(published slightly abridged, as a lead article in the NZ Herald, on 13/1/97)
Keith Rankin, Economics Dept., University of Auckland.
Martin Hames ("Free Thinking", Herald, 3 Jan), in his review of 1996, states that 1996 "was a year in which an Auckland University academic seriously claimed we would be better off with an industrial relations regime that produced more strikes. But he was trumped by one of his own colleagues, who claimed we would be better off economically if we all worked less hard".
I am 99 percent sure that I am the principal target of Mr Hames' sarcasm. The article concerned, about the problem of excessive working hours faced by many workers today, was in fact published in 1995 (New Zealand Political Review).
I am quite sure that I am the author referred to, because Rodney Hide (now an employee of myself and other New Zealanders) wrote an ad hominem polemic in 1996 (in the National Business Review) criticising my 1995 article. Hames' comments are so close to Hide's that I suspect that Hames never actually read my article, which would explain the confusion over dates.
Whether or not I am his target, Hames reveals a weak grasp of economics.
The basic notion behind economic theory is 'utility maximisation'. The idea is that economic welfare is greatest in a society which maximises 'pleasure' (eg consumption) per unit of 'pain' (eg work). It clearly follows from this central axiom that a society which reduces an excessive labour input without reducing its standard of living is "better off".
A society characterised by time-poverty - by the sacrifice of too much precious time - is not in good economic health, as a 1996 TVNZ Assignment documentary approvingly quoted from my 1995 article. A recent BBC Assignment documentary called "Killing Time" made the point about the health costs of overwork even more emphatically. Many economists indeed supported the introduction of the 8hour day and 40hour week, in the 1930s.
With respect to Mr Hames' other point, it should be noted that Stalin oversaw an industrial relations regime that produced no strikes. Hames' logic would suggest that our regime based on the Employment Contracts Act, which produces some strikes, must be inferior to that of the former USSR. Indeed Stalin was in the habit of undermining economists who disagreed with him; Bukharin and Kondratieff being two of his better known victims.
Mr Hames' writing would seem to be part of a campaign on the part of a small number of people - people with privileged access to the media who reflect the right-wing faction of a political party which represents the rightmost six percent of the electorate - to send the University of Auckland Economics Department to Coventry, if not to Siberia.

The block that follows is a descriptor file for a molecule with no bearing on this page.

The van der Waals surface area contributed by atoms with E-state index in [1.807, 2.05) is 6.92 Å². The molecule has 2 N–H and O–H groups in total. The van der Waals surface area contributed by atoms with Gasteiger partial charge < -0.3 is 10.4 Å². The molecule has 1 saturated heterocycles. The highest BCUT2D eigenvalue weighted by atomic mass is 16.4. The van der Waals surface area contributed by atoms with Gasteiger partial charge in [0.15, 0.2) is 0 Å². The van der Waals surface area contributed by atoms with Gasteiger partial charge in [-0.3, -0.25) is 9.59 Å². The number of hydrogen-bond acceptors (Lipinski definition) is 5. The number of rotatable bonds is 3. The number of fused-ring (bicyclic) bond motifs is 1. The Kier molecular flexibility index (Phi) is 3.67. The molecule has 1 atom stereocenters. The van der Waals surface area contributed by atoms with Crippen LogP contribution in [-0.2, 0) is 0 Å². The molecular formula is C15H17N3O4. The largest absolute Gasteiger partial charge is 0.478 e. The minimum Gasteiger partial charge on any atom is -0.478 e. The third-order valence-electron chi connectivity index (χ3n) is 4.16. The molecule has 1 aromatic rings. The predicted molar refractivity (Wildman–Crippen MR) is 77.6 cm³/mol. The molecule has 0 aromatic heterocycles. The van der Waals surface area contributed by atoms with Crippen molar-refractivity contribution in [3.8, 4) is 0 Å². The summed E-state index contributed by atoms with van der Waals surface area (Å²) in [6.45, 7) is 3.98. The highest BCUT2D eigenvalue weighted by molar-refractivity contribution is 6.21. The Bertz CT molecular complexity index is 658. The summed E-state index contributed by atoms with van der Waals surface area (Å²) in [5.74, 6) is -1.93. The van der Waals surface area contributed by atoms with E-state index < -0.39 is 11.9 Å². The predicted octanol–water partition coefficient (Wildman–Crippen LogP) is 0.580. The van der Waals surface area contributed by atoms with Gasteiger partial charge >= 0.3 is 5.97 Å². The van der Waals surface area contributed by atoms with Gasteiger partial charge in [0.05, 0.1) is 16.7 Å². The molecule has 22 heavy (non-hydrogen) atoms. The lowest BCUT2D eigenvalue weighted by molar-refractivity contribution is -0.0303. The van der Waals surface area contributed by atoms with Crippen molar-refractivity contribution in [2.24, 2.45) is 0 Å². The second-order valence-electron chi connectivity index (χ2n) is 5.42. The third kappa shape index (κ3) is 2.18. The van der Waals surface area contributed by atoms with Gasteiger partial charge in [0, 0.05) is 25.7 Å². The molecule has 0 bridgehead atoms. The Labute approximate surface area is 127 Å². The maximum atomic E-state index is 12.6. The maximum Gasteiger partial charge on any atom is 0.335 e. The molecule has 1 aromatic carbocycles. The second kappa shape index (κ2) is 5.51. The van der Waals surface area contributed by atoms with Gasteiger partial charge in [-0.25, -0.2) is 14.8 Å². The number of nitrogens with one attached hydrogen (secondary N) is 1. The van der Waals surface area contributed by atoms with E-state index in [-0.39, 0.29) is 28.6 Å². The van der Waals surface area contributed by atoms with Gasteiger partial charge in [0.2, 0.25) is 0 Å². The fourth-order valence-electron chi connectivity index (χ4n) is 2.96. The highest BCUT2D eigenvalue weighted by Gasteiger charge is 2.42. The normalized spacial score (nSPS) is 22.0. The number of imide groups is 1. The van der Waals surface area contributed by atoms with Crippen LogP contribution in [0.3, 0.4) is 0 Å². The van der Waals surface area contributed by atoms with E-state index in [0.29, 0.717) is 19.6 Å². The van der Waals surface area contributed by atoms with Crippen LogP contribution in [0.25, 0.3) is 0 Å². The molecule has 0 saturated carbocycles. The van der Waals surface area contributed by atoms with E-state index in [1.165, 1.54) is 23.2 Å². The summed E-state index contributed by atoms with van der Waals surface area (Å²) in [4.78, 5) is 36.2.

I am reliably informed that the present phase of tension between the University of Auckland Economics Department and elements of the business community goes back at least to the 1970s. Earlier phases go back much further; eg to the mid-1930s, when Professor Horace Belshaw used to commute between Auckland and Wellington on the Limited, liaising with W.B. Sutch and R.M. Campbell to form Finance Minister Coates' allegedly socialist 'Brains Trust'. In those days it was the History Department which took most of the flak, however, with the subsequently acclaimed Professor J.C. Beaglehole losing his job as something of a scapegoat during a period in which academic independence was under threat.
Tension also existed in the years before World War I, when the Professor of Mathematics contributed articles to the Herald espousing an individualist creed and empire free trade, while the Professor of Economics wrote for the Star in a more corporatist and protectionist vein.
Such tension, relieved by dialogue through a free press, is of course one central dynamic of democratic capitalism. Yet Mr Hames does not appear to be promoting a dialogue of equals. He seems more threatened by free thinking than a promoter of free thought.
The wider campaign of political correctness, as applied to economics by a reemergent plutocracy, is an attempt to make economics into a tightknit discipline whose truth derives, like biblical truth, from authority instead of from reason, dialogue and observation.
Genuine free thinking is constructive, accurate, and bold. Hames comes across as deceptive, defensive and underinformed. Real free thinkers, when critical as they must be some times, have the courage to name their targets. I can only feel flattered, however, that an article I wrote in 1995 might have been one of Martin Hames' highlights of 1996.
© 1997 Keith Rankin